“It’s Got Two Shopmarks!”
When I first moved to North Carolina in 1985, I mailed a postcard to more than a hundred antiques shops in our four-state area, showing a flat-arm L. & J.G. Stickley Morris chair and letting them know I was a serious collector of Arts and Crafts furniture.
One of them turned out to be Crazy Eddie, an antiques dealer who had this amazing network of pickers bringing him the widest assortment of antiques I had ever seen. Once he realized the popularity of Arts and Crafts, Eddie bought for each of his pickers a reprint of the Stickley, Limbert, and Roycroft sales catalogs — with his name and phone number written on the inside cover.
But if you wanted to work with Eddie, you had to realize that for every piece you might get, you were going to have to take a dozen or so calls about the other stuff. Eddie, you see, understood shopmarks, but if there was no shopmark, then he only knew one thing — your phone number.
And if you weren’t home, he didn’t wait for a return call. He simply went to the next name and number on his list of Arts and Crafts buyers.
Being new to the Mid-Atlantic region, many times I patiently listened as Eddie described his most recent discovery of a beat-up, refinished, poorly-designed Arts and Crafts knock-off.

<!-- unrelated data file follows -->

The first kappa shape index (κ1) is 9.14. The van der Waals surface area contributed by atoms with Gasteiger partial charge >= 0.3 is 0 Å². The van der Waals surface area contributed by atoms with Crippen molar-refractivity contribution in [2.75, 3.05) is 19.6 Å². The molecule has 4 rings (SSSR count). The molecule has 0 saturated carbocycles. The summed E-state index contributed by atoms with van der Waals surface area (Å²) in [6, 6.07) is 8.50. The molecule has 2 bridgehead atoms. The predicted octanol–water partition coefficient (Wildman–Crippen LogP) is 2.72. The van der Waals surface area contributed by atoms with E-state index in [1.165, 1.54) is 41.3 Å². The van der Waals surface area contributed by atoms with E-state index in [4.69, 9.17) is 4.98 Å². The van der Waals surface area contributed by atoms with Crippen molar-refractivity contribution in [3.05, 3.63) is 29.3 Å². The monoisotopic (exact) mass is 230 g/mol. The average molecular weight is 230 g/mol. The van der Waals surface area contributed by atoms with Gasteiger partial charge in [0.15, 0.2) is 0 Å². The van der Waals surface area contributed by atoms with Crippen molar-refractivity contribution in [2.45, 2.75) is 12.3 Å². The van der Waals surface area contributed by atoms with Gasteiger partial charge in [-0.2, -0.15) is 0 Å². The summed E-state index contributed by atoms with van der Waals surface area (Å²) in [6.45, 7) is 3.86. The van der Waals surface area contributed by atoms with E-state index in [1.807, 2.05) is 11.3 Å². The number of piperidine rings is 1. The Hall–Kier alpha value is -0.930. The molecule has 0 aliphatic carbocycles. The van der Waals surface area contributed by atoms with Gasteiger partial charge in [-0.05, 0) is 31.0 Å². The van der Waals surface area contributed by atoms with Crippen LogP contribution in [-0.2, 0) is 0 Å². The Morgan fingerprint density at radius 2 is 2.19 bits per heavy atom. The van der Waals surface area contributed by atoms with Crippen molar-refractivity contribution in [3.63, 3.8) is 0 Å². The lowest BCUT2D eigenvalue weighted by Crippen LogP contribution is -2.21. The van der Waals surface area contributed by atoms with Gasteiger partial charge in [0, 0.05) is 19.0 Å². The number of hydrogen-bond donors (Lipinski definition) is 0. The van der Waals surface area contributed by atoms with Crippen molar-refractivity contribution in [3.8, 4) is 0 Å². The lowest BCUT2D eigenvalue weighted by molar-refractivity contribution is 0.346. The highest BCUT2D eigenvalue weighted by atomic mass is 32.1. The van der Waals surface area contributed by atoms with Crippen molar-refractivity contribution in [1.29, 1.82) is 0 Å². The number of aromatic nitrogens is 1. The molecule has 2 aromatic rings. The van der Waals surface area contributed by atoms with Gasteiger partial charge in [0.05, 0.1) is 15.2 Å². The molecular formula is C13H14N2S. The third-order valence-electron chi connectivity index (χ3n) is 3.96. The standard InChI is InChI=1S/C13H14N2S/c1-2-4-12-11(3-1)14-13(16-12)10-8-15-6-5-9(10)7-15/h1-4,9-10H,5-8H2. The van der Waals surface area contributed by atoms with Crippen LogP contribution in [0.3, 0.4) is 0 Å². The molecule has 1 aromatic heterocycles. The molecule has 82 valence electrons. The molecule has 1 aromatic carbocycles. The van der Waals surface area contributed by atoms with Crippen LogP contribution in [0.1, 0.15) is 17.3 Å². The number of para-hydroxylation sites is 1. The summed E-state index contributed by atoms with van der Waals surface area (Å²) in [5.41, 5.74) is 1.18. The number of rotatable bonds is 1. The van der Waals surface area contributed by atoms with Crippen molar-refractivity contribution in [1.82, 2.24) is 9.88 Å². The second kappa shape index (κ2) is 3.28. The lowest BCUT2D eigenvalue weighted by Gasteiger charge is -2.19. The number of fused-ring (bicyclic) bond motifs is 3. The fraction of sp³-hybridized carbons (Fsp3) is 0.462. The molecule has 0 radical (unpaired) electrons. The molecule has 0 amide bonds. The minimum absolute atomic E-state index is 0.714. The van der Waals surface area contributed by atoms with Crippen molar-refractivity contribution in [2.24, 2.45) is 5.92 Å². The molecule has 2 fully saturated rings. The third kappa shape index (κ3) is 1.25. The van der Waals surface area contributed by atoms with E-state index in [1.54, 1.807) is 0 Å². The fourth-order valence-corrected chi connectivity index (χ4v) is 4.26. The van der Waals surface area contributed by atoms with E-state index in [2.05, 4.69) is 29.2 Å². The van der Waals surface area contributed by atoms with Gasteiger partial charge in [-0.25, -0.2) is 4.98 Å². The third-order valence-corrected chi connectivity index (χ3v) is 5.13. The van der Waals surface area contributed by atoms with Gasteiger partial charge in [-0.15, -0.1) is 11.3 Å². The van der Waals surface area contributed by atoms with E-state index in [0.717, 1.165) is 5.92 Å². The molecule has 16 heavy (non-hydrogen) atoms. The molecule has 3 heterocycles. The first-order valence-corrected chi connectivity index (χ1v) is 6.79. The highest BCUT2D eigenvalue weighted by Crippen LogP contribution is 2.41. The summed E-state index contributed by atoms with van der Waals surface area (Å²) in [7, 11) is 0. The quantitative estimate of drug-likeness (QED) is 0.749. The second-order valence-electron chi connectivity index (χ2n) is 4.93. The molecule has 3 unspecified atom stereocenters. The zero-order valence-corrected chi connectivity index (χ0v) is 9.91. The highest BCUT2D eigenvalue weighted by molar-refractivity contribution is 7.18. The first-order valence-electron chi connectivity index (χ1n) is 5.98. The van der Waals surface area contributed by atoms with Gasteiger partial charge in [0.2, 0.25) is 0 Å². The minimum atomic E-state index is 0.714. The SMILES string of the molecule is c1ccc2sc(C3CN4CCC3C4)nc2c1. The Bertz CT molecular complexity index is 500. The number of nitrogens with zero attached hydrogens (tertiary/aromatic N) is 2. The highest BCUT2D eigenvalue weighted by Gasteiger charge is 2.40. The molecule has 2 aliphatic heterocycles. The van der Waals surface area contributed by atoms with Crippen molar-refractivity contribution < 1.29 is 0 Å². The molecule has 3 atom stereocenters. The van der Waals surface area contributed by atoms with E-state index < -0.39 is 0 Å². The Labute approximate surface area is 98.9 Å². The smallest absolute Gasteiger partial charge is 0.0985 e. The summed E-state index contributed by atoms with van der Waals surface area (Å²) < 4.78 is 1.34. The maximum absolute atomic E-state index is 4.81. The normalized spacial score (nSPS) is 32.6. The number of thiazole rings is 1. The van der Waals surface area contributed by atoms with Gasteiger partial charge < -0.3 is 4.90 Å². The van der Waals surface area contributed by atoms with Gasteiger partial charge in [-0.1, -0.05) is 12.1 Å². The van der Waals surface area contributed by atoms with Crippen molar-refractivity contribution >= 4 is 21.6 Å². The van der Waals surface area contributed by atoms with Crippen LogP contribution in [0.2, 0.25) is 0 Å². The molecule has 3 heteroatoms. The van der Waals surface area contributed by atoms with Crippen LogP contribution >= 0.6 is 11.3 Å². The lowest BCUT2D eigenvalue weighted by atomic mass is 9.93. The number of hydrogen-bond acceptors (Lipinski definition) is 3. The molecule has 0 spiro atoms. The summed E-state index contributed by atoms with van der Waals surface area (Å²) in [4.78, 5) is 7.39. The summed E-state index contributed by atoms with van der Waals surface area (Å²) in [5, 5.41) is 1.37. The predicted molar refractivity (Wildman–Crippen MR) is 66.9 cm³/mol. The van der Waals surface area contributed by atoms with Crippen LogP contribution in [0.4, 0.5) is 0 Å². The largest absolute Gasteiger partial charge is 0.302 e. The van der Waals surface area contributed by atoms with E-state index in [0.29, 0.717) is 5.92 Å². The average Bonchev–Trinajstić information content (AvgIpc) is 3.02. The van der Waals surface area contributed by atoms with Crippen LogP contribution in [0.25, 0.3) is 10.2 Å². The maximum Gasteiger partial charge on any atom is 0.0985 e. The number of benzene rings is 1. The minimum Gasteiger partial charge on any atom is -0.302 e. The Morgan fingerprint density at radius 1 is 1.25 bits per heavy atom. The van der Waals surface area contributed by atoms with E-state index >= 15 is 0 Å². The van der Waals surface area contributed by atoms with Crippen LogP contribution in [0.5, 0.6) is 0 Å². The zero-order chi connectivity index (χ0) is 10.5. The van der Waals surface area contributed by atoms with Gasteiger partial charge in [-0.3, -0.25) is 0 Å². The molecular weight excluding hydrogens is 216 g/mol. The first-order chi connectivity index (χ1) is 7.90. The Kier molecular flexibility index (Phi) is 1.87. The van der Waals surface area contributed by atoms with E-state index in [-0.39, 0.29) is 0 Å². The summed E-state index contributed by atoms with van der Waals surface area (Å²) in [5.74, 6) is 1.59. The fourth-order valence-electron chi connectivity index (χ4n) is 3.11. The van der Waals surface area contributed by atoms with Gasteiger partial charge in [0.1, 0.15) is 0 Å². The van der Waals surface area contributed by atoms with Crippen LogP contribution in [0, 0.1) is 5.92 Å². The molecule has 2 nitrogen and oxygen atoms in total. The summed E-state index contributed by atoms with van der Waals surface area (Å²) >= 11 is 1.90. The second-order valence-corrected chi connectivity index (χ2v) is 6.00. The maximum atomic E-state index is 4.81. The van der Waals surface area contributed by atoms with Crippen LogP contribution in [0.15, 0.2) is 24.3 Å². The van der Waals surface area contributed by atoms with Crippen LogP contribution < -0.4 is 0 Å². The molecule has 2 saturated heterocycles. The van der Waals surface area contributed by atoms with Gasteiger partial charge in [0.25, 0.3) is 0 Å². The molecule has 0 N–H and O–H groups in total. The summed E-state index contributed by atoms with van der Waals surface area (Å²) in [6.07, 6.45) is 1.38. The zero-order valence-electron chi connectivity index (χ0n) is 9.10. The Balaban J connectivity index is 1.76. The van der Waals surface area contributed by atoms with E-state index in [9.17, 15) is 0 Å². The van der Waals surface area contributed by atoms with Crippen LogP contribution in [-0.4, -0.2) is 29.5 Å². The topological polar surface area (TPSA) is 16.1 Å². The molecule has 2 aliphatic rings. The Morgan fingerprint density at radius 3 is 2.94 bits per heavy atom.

To Eddie, if it was brown and pegged, he bought it.
One prominent dealer, growing tired of Eddie’s weekly phone calls for help in identifying yet another piece of beat-up, generic furniture, finally asked him:
“Eddie, do you have my business card?”
“Well, go get it.”
Eddie laid down the phone and retrieved the dealer’s business card from his desk.
“Ok. Got it!”
“Eddie, here’s what I want you to do,” came the reply. “Tear it up — and never call me again.”
Eddie loved shopmarks so much that once he called me ecstatic over a Gustav Stickley tall back, spindle rocking chair. “It’s got two shopmarks!” he shouted into the phone.
Knowing Eddie would immediately call someone else, I bought the rocker sight unseen, then drove over a few weeks later to pick it up.
“Eddie,” I implored, “You didn’t mention that its missing two spindles, and every joint has a nail driven through it.”
“So what?” he replied. “It’s got two shopmarks!”
Until next Monday,
Don’t live your life by shopmarks.